HP-18 Aileron Roll Control

Problem Is Solved

By David Colling

(Article provided by Albert "Buster" Stone.)

A new set of ailerons has increased the roll rate on my HP-18 by 300 percent. It is a well-known fact that the HP18 has poor roll control characteristics. Being the proud fifth owner of HP-18 #35, 1 soon realized the reason for the artificially low cost and why there were so many previous owners of this otherwise beautiful sailplane. My particular HP-18 had suffered major damage in the past by one of its previous owners on their first flight due to poor roll response. After numerous ground loops Between my sailplane partner and I, both on takeoff and landing, and very poor cross wind capability, we finally came to the conclusion that something had to be done.

Being an Aerospace Engineer, I began the task of figuring out the problem and designing a fix. I received lots of advice from other glider pilots. Some claimed it could not be fixed because it was due to the V-tail, others claimed it was the side stick. There was a modification in the past which added a section of the flaps to the aileron thus increasing its area. This however does not work since the added section not only interferes with the aileron push rod which binds up the controls, it also increases stick forces because of the increased area.

The reason for the poor roll response was due to flow separation on the top surface of the aileron. When comparing the dimensions of the actual blue prints, the problem is obvious. The wing trailing edge spar is about 3/16 inch taller than it is suppose to be while the aileron is exactly, the right size, according to the plans. If a straight edge is placed on the top wing skin, the straight edge is suppose to also touch the top skin of the aileron as shown in Figure 1. On my wings, there was almost a 1/4 inch gap between the straight edge and the aileron top surface at the wing tip. Since the trailing edge spar was pre-drilled at the factory, the flaw was therefore with the HP-18 kits in general. Even though the problem lies with the wings, a new set of ailerons had to be guilt since it is easier and more economical to replace the ailerons than it is to replace the wings.

The new set of ailerons have an increased thickness to match the thickness of the wing. The beryllium/copper seal was also trimmed back to the trailing edge spar. The seal not only covered about 1/3 of the aileron top surface area, a big gap would also open between the sea] and the aileron causing flow separation in all down deflections as shown in Figure 2. The beryllium/copper also stiffens the aileron controls which prevents the proper amount of up deflection. By removing the beryllium/copper from the ailerons, the controls are smoother and more precise, it also recovers about a square foot of aileron area from each wing. The new thicker ailerons have been fitted with a leading edge radius. This allows a smoother path for the airflow at all deflection angles as shown in Figures 3 and 4.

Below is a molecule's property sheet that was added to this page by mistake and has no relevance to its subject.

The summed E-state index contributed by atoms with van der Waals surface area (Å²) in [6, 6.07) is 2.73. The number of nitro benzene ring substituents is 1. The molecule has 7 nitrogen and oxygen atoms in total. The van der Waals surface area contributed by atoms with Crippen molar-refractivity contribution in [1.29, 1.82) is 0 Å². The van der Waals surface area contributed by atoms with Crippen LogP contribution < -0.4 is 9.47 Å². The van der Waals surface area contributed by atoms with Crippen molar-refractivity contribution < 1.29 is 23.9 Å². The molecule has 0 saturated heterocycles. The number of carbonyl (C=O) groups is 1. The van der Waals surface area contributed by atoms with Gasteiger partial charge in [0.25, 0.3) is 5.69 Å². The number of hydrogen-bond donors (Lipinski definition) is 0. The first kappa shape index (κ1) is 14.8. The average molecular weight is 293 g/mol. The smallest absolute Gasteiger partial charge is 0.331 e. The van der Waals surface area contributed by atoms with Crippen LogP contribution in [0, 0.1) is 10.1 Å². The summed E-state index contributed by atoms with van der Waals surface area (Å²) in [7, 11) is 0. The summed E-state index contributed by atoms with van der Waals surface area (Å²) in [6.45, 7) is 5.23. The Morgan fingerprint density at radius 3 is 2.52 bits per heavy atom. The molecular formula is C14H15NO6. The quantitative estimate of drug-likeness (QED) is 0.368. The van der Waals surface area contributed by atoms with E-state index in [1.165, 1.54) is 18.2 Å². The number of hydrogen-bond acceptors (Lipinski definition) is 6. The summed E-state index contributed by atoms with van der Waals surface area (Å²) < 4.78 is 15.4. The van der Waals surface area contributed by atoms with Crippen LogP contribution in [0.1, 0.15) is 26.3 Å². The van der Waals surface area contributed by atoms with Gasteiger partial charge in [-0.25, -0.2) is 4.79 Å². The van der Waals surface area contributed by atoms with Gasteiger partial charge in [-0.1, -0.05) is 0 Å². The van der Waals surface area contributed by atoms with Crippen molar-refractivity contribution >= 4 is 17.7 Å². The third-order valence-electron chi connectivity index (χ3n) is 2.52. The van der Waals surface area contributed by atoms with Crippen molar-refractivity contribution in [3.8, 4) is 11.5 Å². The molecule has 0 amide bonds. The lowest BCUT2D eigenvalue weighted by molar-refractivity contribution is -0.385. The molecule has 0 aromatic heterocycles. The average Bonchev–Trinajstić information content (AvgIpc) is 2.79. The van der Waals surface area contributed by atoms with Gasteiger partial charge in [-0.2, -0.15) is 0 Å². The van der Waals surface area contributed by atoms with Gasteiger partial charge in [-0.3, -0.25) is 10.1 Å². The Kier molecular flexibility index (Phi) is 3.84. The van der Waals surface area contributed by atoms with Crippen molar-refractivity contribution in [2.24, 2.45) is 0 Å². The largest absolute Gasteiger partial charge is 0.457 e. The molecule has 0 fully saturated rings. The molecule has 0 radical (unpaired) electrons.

This leading edge radius was bonded to the top skin of the aileron with 3/4 inch overlap. Care was taken to ensure that the leading edge radius can in no way jam or rub against the wing. I used the exact same construction for the new, ailerons as specified in the plans. The work was also supervised by an A&P mechanic and the structural epoxy and rivets were purchased from Airmate Co. (Bryan Aircraft) in Bryan, Ohio.

With the new ailerons, roll control is achievable at speeds as low as 5 mph which alleviates the need for fast wing runners. The roll rate has creased from 30 degrees in six seconds to 30 degrees in less than two seconds. The aileron control is smoother and more precise which makes for more enjoyable thermaling and a feeling of control not present before. The new ailerons are only slightly heavier than the old. So far I have had my HP-18 up to 120 mph with no signs of flutter.

In summary I believe the roll control problem with the HP-18 has finally been solved. With the new ailerons, the HP-18 is more enjoyable and less of a challenge to fly. Even though ten weekends of soaring were lost while designing and building ailerons, I feel it was worth the time and effort.